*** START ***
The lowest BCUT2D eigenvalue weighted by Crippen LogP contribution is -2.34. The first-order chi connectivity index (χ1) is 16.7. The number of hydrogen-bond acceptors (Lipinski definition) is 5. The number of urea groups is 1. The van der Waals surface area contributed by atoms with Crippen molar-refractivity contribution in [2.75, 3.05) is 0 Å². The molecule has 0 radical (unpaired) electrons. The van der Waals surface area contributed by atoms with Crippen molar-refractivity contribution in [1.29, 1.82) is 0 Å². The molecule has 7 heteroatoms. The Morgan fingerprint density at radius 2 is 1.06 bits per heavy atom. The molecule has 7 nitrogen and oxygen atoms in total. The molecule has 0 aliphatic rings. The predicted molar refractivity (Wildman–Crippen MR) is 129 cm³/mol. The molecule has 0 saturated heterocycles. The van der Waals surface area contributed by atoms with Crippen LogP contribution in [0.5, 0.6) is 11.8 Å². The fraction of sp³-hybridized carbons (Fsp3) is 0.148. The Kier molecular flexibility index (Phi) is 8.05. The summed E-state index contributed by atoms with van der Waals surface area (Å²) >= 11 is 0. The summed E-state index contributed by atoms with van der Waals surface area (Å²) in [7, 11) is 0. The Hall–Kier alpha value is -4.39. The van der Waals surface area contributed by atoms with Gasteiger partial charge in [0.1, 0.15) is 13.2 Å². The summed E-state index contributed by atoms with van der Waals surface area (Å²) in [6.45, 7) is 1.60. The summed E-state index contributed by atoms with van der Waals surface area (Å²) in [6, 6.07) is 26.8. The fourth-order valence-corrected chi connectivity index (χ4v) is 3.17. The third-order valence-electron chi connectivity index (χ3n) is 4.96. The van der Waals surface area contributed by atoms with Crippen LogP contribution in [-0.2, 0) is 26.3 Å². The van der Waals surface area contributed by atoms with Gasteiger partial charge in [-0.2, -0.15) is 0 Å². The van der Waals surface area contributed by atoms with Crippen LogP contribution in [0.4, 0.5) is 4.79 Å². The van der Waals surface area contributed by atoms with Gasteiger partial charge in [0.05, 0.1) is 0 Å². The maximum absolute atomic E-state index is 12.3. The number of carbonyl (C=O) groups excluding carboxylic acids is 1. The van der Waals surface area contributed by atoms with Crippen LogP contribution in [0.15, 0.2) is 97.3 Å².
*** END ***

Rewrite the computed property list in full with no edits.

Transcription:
The lowest BCUT2D eigenvalue weighted by Crippen LogP contribution is -2.34. The first-order chi connectivity index (χ1) is 16.7. The number of hydrogen-bond acceptors (Lipinski definition) is 5. The number of urea groups is 1. The van der Waals surface area contributed by atoms with Crippen molar-refractivity contribution in [2.75, 3.05) is 0 Å². The molecule has 0 radical (unpaired) electrons. The van der Waals surface area contributed by atoms with Crippen molar-refractivity contribution in [1.29, 1.82) is 0 Å². The molecule has 7 heteroatoms. The Morgan fingerprint density at radius 2 is 1.06 bits per heavy atom. The molecule has 7 nitrogen and oxygen atoms in total. The molecule has 0 aliphatic rings. The predicted molar refractivity (Wildman–Crippen MR) is 129 cm³/mol. The molecule has 0 saturated heterocycles. The van der Waals surface area contributed by atoms with Crippen LogP contribution in [0.5, 0.6) is 11.8 Å². The fraction of sp³-hybridized carbons (Fsp3) is 0.148. The Kier molecular flexibility index (Phi) is 8.05. The summed E-state index contributed by atoms with van der Waals surface area (Å²) >= 11 is 0. The summed E-state index contributed by atoms with van der Waals surface area (Å²) in [7, 11) is 0. The Hall–Kier alpha value is -4.39. The van der Waals surface area contributed by atoms with Gasteiger partial charge in [0.1, 0.15) is 13.2 Å². The summed E-state index contributed by atoms with van der Waals surface area (Å²) in [6.45, 7) is 1.60. The summed E-state index contributed by atoms with van der Waals surface area (Å²) in [6, 6.07) is 26.8. The fourth-order valence-corrected chi connectivity index (χ4v) is 3.17. The third-order valence-electron chi connectivity index (χ3n) is 4.96. The van der Waals surface area contributed by atoms with Crippen LogP contribution in [-0.2, 0) is 26.3 Å². The van der Waals surface area contributed by atoms with Gasteiger partial charge in [-0.2, -0.15) is 0 Å². The van der Waals surface area contributed by atoms with Crippen LogP contribution in [0.4, 0.5) is 4.79 Å². The van der Waals surface area contributed by atoms with Gasteiger partial charge in [0.05, 0.1) is 0 Å². The maximum absolute atomic E-state index is 12.3. The number of carbonyl (C=O) groups excluding carboxylic acids is 1. The van der Waals surface area contributed by atoms with Crippen LogP contribution in [0.15, 0.2) is 97.3 Å².